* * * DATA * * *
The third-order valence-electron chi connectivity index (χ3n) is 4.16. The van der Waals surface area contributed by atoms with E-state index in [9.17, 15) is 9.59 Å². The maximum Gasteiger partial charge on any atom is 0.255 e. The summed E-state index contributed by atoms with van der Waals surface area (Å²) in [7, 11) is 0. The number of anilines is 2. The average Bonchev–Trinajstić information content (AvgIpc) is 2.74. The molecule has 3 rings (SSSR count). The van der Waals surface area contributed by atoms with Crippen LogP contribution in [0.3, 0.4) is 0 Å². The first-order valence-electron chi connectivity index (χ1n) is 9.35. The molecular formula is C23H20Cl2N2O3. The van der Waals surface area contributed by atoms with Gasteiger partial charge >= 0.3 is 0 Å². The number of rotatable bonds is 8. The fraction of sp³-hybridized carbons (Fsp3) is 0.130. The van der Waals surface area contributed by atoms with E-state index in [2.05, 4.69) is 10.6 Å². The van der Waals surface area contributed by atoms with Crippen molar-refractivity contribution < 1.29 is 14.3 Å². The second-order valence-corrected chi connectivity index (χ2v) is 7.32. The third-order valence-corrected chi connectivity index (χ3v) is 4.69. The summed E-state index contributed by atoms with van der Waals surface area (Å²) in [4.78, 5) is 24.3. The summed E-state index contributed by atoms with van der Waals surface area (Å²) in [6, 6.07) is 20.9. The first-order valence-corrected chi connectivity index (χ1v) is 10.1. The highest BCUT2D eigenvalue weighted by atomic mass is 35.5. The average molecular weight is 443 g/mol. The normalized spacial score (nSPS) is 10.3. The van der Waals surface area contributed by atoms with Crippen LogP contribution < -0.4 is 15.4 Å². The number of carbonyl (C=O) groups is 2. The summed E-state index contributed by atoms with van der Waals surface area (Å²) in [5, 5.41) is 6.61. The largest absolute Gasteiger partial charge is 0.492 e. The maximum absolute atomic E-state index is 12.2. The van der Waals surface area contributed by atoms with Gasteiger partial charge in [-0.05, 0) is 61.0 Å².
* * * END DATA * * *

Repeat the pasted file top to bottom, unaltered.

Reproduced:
The third-order valence-electron chi connectivity index (χ3n) is 4.16. The van der Waals surface area contributed by atoms with E-state index in [9.17, 15) is 9.59 Å². The maximum Gasteiger partial charge on any atom is 0.255 e. The summed E-state index contributed by atoms with van der Waals surface area (Å²) in [7, 11) is 0. The number of anilines is 2. The average Bonchev–Trinajstić information content (AvgIpc) is 2.74. The molecule has 3 rings (SSSR count). The van der Waals surface area contributed by atoms with Crippen LogP contribution in [0.3, 0.4) is 0 Å². The first-order valence-electron chi connectivity index (χ1n) is 9.35. The molecular formula is C23H20Cl2N2O3. The van der Waals surface area contributed by atoms with Gasteiger partial charge >= 0.3 is 0 Å². The number of rotatable bonds is 8. The fraction of sp³-hybridized carbons (Fsp3) is 0.130. The van der Waals surface area contributed by atoms with E-state index in [2.05, 4.69) is 10.6 Å². The van der Waals surface area contributed by atoms with Crippen molar-refractivity contribution < 1.29 is 14.3 Å². The second-order valence-corrected chi connectivity index (χ2v) is 7.32. The third-order valence-corrected chi connectivity index (χ3v) is 4.69. The summed E-state index contributed by atoms with van der Waals surface area (Å²) in [4.78, 5) is 24.3. The summed E-state index contributed by atoms with van der Waals surface area (Å²) in [6, 6.07) is 20.9. The first-order valence-corrected chi connectivity index (χ1v) is 10.1. The highest BCUT2D eigenvalue weighted by atomic mass is 35.5. The average molecular weight is 443 g/mol. The normalized spacial score (nSPS) is 10.3. The van der Waals surface area contributed by atoms with Crippen LogP contribution < -0.4 is 15.4 Å². The number of carbonyl (C=O) groups is 2. The summed E-state index contributed by atoms with van der Waals surface area (Å²) in [5, 5.41) is 6.61. The largest absolute Gasteiger partial charge is 0.492 e. The maximum absolute atomic E-state index is 12.2. The van der Waals surface area contributed by atoms with Gasteiger partial charge in [-0.05, 0) is 61.0 Å².